Then reading as a conclusion

  • “The canal had been attracting greater business from boxlines heading from Asia to the US East Coast prior to the opening of the expanded Panama Canal earlier this year. However, the revamped Central American waterway has since clawed back most of this traffic.”

Finally the battle between Suez and Panama canal is in the air. Sure the timing of these new set up is completly wrong and we can surely assume tomorrow’s decision whether to go through Suez or Panama or the Capes is led by economics but also time saved, bunker burnt, committments to « quick deliveries » shipping companies may make to get competitive advantage and quite a lot of various external needs. Who knows, one day a new Environment law might come in and force shipowners to go through the quickest route (ie through the canals) to minimize gaz emission… If such is coming in, what’s the point to make a Canal passage promotion ?

If I may suggest something bit more simple with immediate effect to Suez Canal Authorities, guys go for a promo, like the Pizza, “buy 1 get 1 for free”.

Keep things simple, it works for the Pizza (and coffee)

coffee

 

let’s believe it works for shipping.

Have a nice evening and Dear Canal Authorities, you’re welcome

Rgds

Tough to be a ShipOwners nowadays

What’s hot today ?

Let me try in the next days, to come back and comment the Bimco Report dated 6th october which again is full of good information and their analsysis, eventhough I strongly believe it can be discussed on some points is in any case worth to comment.

 

Let’s start with this assessement made by BIMCO :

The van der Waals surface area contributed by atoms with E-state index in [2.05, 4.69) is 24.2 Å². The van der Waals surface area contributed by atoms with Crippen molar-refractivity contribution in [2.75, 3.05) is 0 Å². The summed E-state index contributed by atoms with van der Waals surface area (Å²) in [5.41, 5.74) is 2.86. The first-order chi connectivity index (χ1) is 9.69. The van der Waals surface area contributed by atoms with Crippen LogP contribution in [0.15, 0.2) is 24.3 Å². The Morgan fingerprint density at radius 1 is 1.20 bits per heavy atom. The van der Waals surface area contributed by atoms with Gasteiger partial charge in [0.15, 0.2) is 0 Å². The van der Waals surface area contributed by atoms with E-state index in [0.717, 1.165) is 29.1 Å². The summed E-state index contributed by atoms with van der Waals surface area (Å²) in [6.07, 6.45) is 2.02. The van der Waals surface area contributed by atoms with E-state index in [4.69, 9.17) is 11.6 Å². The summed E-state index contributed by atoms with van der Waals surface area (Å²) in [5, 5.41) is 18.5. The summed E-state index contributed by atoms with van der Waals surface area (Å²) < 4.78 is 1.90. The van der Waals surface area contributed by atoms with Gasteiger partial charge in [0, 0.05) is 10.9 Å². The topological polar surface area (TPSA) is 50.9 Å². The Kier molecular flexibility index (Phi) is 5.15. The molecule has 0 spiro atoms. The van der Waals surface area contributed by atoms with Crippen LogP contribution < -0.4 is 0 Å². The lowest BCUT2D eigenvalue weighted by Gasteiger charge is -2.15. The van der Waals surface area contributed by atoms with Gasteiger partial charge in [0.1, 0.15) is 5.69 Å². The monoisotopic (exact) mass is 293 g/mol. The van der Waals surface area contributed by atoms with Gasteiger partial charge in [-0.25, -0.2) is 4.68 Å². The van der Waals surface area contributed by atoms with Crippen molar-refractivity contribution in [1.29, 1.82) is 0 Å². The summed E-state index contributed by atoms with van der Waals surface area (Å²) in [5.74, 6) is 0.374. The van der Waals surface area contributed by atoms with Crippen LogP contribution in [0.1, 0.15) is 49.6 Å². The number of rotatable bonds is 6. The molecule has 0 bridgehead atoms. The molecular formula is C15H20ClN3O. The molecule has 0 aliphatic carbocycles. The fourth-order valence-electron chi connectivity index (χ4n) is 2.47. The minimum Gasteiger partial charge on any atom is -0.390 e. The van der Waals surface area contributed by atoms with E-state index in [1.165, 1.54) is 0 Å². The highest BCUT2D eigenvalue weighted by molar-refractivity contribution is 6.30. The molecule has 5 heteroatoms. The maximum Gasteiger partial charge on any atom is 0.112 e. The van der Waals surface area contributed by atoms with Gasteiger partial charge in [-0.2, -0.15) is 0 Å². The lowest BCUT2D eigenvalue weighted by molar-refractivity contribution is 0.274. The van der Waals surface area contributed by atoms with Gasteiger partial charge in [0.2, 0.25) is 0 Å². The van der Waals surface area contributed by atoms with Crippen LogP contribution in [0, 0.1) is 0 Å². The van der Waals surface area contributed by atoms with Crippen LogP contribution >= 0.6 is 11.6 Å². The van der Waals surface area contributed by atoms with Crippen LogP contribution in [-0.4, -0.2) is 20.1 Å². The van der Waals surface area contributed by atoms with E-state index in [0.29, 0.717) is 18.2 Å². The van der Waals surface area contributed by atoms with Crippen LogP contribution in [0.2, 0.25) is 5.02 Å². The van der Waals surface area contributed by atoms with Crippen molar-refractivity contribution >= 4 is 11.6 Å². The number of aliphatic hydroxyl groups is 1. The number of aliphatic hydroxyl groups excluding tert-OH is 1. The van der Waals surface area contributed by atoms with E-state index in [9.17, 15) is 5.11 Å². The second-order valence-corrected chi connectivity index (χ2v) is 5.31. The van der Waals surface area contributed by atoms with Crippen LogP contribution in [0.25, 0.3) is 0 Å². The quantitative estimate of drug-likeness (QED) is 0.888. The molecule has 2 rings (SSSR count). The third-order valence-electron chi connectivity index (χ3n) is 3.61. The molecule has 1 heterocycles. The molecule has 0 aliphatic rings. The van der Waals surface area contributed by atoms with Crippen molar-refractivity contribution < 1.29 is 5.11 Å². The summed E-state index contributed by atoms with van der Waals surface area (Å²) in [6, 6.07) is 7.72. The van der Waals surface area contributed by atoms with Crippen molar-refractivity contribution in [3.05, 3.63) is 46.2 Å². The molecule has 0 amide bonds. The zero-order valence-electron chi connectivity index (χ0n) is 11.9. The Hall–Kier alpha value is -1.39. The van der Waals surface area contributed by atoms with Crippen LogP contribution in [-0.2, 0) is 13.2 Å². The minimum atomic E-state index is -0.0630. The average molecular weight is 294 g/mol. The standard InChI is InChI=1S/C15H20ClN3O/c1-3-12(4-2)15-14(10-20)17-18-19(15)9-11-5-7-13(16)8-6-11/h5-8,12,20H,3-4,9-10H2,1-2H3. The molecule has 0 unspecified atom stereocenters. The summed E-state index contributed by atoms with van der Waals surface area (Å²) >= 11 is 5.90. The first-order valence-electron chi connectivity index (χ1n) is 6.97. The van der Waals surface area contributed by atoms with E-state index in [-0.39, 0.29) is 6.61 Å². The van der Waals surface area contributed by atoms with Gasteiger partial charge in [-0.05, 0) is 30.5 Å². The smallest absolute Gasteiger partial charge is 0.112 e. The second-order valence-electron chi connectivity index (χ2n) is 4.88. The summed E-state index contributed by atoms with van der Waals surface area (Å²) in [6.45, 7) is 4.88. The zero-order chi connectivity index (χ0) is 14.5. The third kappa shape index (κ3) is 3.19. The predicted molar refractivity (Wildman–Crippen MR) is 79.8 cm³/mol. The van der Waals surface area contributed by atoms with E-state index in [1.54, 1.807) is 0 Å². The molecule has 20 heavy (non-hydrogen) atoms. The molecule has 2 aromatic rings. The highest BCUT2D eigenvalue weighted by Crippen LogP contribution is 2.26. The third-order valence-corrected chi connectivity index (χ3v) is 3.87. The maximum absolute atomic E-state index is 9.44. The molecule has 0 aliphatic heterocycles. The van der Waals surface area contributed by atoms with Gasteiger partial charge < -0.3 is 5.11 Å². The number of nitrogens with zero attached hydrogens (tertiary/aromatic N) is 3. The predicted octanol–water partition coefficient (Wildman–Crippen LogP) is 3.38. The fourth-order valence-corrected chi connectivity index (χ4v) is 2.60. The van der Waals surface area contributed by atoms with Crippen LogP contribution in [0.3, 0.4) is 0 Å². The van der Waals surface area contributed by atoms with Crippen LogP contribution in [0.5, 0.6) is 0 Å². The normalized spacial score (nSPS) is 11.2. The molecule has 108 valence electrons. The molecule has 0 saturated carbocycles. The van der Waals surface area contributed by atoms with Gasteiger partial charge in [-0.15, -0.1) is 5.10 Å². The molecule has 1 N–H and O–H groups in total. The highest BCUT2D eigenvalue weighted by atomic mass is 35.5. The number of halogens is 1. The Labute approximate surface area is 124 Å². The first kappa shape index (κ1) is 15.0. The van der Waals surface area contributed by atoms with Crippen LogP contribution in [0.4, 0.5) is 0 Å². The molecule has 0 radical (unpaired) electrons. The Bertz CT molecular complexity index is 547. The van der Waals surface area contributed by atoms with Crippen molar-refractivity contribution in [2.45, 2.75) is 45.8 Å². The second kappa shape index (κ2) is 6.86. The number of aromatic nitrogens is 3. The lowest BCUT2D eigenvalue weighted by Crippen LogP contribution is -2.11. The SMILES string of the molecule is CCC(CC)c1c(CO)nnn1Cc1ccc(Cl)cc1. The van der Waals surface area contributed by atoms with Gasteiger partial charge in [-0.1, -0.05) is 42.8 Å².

**

The current industry model in dry bulk shipping is characterised by very fragmented ownership of the 10,800 ships in the global fleet. There are only four companies owning more than 100 dry bulk ships and on a DWT basis, the largest owned fleet represents less than 4% of the total fleet. This means that each individual owner has very little influence and bargaining power with its customers and is often reflected in low levels of mutual trust.

Many shipowners in dry bulk shipping today have highly leveraged fleets and are focused on the asset play (buy low, sell high) rather than acting as logistics providers focused on return on capital employed. The asset play is a high risk business model especially when it is combined with a high proportion of ships on the spot market.

There are owners who are more conservative and had a strategy of running many of their ships on long term charter. They have been caught out by the length and severity of the downturn with most, if not all, of their long term charters now expired. Today, when the dry bulk shipping market is scraping the bottom, locking ships into loss making time charters is not an attractive option for the owner.

**

 

You might have seen, or not, the resignation of Peter Georgiopoulos from the position of chairmanship of Genco Shipping & Trading. Genco, being listed on the NYSE, is one of the big public Companies owning and running ships. But how big is Genco and what’s Genco strategy is looking like ?